The adults have started to return (well actually they have been returning since April), but in the last few weeks I have had several breaching reports. I received a call last week from the Pamunkey River and one earlier this week about a large adult at the mouth of the York River. I am beginning preparations for the fall tagging season; nets are being made, surgical tools and acoustic tags ordered, and I am assembling a small army of volunteers, students, and staff. I just cannot wait until the temperatures begin to drop and it is safe to gillnet for them.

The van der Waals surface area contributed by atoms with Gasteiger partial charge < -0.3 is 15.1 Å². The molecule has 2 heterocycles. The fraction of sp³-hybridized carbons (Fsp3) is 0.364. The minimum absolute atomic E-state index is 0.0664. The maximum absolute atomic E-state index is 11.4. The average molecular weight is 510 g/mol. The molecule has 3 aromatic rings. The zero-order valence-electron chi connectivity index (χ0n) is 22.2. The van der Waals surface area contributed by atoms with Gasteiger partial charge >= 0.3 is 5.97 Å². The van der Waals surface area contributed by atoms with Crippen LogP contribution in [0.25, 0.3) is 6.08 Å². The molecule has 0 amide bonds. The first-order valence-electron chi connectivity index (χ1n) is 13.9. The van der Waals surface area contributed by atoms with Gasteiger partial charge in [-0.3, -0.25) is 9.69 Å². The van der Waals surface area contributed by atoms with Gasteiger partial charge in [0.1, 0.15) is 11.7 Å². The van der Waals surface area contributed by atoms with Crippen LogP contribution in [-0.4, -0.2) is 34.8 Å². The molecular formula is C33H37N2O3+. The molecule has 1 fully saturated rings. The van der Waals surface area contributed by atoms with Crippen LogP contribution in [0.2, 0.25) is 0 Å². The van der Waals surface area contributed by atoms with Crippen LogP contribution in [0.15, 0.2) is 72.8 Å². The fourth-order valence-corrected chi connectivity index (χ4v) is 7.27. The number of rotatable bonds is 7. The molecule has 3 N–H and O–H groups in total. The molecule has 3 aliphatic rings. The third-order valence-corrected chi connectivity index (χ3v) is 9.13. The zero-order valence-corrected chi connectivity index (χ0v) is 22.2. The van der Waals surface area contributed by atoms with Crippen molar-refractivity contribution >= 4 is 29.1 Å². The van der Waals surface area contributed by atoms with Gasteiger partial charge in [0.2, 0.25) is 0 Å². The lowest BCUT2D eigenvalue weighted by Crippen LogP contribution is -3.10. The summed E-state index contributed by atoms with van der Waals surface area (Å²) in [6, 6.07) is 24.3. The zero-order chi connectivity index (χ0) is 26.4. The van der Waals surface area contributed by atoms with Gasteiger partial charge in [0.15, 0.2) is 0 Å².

In other sturgeon news, Dr. Eric Hilton went on a trip south to bring back several specimens of Gulf sturgeon (a sub-species of our Atlantic sturgeon) from the USGS lab in Gainsville, Fl and a large head of a beluga sturgeon from Sturgeon Aquafarms in Miami, Fl. All of the specimens will be preserved and placed in the VIMS ichthyology collection. The beluga sturgeon is well known for its caviar and has been commercially over-fished to the point it is now listed as critically endangered. It historically existed in the Caspian, Black, Azov and Adriatic Sea basins, but due to dams and over-fishing has been extirpated from both the Adriatic and Azov Seas. The largest beluga sturgeon recorded was in 1827, weighing 3,400 lbs and was 24 feet long.